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Building a bond with your patient: How to do it and why it's a must

April 3, 2023
Your success as a professional depends on building quick trust with new patients. Learn the number one way to win patients’ trust and keep your business going strong.

It's Valentine’s Day. You and your spouse picked a nice (and expensive) restaurant to celebrate. You wait 15 minutes for the waiter to come to your table, and when he arrives, he acts in a robotic manner. He doesn’t give you a kind greeting, he doesn’t show an ounce of warmth, and he doesn’t go out of his way to make you feel like he cares about either of you. How does that make you feel?

When a patient visits your office, they’re coming for a specific purpose. Maybe it is a routine checkup or procedure, or maybe the matter is far more serious. Yes, they want you to solve their medical or dental problem, but they also want their doctor or dentist to develop a certain level of personal relationship with them. This is where many professionals fall short.

Why a personal bond is so essential

In today’s world, patients have a multitude of choices for their medical or dental care. Even if you have world-class technical skills, you’re going to lose patients to professionals who have mastered the skill of making patients personally comfortable fast.

The stakes of visiting you are far more important than a Valentine’s Day dinner, and today’s patients have little tolerance for physicians or dental specialists who make zero effort to find out about them as a human being. I’m not suggesting that you become a schmoozer or chatterbox, but you need to not treat a patient as someone who is solely a human procedure candidate.

You might also be interested in: How high-performance dental teams communicate

How personal should you get, and for how long?

You don’t need to ask about their family, or their favorite sports team or TV show, until or unless they are long-standing patients. But superficial icebreakers are almost as bad as showing no interest in a new patient.

Show a personal interest by asking in a general manner about how they’re feeling, what they perceive as their specific problem, and how they think you can help them. Then say nothing and let them speak for a professionally realistic time period.

Trust builds when you let the client feel they can open up to a new professional. I realize that time is money and many physicians and dental specialists have targets of how many patients they want to see in a day, but nothing is more important to building a practice than making patients feel they are not on an assembly line for the doctor’s benefit. So, the number one thing you can do is ask them open-ended questions about themselves and their issue, and let them speak uninterrupted.

Be empathetic

It’s also crucial to show empathy, which you can do in several ways.

First, acknowledge their health problem and their feelings. You would be surprised how many health providers say nothing to the patient after they describe their concerns and jump right into diagnostic questions.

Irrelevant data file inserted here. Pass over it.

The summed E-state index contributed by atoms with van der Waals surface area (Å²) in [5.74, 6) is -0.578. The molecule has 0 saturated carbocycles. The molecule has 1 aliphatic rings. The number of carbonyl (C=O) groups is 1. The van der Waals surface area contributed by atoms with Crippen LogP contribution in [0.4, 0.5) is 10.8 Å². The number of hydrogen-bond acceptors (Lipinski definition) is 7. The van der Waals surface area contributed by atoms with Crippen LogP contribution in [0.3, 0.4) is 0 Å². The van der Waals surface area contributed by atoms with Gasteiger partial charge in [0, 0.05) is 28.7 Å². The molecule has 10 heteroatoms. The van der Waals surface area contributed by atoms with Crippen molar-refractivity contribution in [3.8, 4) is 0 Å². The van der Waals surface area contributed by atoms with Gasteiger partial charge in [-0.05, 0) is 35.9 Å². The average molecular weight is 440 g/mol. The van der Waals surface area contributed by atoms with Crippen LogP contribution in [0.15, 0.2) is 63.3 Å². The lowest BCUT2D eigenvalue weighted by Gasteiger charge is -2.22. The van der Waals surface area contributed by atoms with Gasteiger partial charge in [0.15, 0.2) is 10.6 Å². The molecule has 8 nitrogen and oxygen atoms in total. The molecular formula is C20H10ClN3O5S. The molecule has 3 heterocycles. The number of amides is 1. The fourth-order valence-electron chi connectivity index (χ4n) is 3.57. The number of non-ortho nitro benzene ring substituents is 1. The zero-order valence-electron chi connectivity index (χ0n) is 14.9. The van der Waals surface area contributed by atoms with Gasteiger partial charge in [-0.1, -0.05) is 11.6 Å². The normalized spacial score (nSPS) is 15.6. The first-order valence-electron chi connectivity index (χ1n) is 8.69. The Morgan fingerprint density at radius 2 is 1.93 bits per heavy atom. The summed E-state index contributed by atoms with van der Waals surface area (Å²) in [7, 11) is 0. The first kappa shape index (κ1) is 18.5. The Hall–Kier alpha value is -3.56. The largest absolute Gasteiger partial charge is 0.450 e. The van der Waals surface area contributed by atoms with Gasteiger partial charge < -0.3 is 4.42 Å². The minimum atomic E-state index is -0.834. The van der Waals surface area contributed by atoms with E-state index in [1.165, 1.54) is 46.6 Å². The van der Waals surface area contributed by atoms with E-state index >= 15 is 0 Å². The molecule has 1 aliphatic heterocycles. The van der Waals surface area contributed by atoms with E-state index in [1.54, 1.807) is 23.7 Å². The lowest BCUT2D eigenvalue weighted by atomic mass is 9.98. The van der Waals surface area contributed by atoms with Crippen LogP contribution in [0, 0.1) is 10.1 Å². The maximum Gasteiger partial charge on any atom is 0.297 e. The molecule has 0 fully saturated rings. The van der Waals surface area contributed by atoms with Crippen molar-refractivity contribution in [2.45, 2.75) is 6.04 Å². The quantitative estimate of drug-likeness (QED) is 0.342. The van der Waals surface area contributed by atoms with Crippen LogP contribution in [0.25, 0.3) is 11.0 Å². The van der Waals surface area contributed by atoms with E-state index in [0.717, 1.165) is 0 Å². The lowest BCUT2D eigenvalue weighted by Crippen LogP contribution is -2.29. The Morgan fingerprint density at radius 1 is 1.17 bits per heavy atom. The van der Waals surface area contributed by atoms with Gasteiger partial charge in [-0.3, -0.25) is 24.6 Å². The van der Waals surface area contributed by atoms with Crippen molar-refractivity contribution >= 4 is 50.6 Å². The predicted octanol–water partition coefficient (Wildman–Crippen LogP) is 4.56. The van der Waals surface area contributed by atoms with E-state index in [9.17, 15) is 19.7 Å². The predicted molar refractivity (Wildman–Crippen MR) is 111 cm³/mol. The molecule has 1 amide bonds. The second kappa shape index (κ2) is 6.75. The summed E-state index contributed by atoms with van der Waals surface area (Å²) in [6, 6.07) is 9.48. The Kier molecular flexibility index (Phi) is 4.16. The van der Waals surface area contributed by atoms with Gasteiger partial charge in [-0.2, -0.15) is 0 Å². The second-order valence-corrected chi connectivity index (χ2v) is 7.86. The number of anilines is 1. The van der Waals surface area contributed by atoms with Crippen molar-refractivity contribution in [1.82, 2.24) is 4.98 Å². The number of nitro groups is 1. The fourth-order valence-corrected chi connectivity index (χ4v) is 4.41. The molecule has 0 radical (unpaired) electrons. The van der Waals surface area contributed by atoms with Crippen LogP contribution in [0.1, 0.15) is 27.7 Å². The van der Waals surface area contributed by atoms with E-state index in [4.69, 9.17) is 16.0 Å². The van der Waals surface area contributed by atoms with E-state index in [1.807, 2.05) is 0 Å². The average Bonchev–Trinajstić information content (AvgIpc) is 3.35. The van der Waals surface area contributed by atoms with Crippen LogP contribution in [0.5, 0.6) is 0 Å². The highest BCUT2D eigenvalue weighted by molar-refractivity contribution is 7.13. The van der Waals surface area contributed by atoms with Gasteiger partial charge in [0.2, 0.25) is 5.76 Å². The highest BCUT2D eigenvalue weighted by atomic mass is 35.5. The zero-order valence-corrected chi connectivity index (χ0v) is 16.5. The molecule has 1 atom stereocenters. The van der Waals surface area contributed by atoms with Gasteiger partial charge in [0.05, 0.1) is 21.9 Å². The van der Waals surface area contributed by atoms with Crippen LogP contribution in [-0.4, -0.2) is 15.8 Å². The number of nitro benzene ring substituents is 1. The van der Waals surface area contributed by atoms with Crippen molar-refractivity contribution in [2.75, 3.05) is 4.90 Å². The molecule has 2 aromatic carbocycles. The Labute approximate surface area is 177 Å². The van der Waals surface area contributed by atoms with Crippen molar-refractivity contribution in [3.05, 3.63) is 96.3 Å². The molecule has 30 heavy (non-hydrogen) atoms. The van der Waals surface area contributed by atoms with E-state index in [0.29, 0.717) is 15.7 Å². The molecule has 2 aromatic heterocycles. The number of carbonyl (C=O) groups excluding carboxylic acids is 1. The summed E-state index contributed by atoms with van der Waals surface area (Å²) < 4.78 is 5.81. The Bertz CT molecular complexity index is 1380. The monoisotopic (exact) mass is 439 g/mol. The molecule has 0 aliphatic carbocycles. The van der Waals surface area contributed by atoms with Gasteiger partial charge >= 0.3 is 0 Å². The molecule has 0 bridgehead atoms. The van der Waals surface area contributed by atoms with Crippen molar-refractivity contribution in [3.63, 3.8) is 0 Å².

Second, through nonverbal cues, acknowledge them and their concerns. Head nodding, a soothing voice, and not interrupting all demonstrate strong empathy.

Third, try to assess their personality and adapt your interactions to who they are. A patient who is nervous and unwilling to volunteer information needs to be addressed differently than a patient who is willing to volunteer even unrelated information.

Fourth, and perhaps most important, convey both in word and action that you are partners with the patient and collaborators in helping them solve their health problems.

Assume they assume you are qualified

Almost all professionals feel the need to show a new patient that they’re highly qualified to work on their problem. There is a simple response to this type of behavior: Don’t do it. Except in the rarest of cases, the patient has already assumed that you can actually perform the work or procedure being discussed and probably assume you can do it at least reasonably well.

When you’re meeting a patient for the first time, start the meeting by letting them describe their issue, mindset, and concerns. Only once that happens should you start your diagnostic questioning, and even then, you should frequently ask if the patient has any questions. Your questions should be designed to diagnose and not show how smart you are. Professionals who try to impress patients with their skill set run a huge risk of turning off those patients. Meet the patients on their level and they will equate your skill with your interest in them on a human level.

Remember: It’s all about them

You have a huge knowledge base in terms of how to help patients, and you also have the experience. The most successful professionals understand that knowledge without human connection is like a high-concept movie with a star but no compelling story. The movie needs both a star and a story.

You need first-class technical skills as well as first-class personal bonding skills to help your patients get to optimal health. The professional who conveys strong outward centricity to his or her patients will always reach their goal.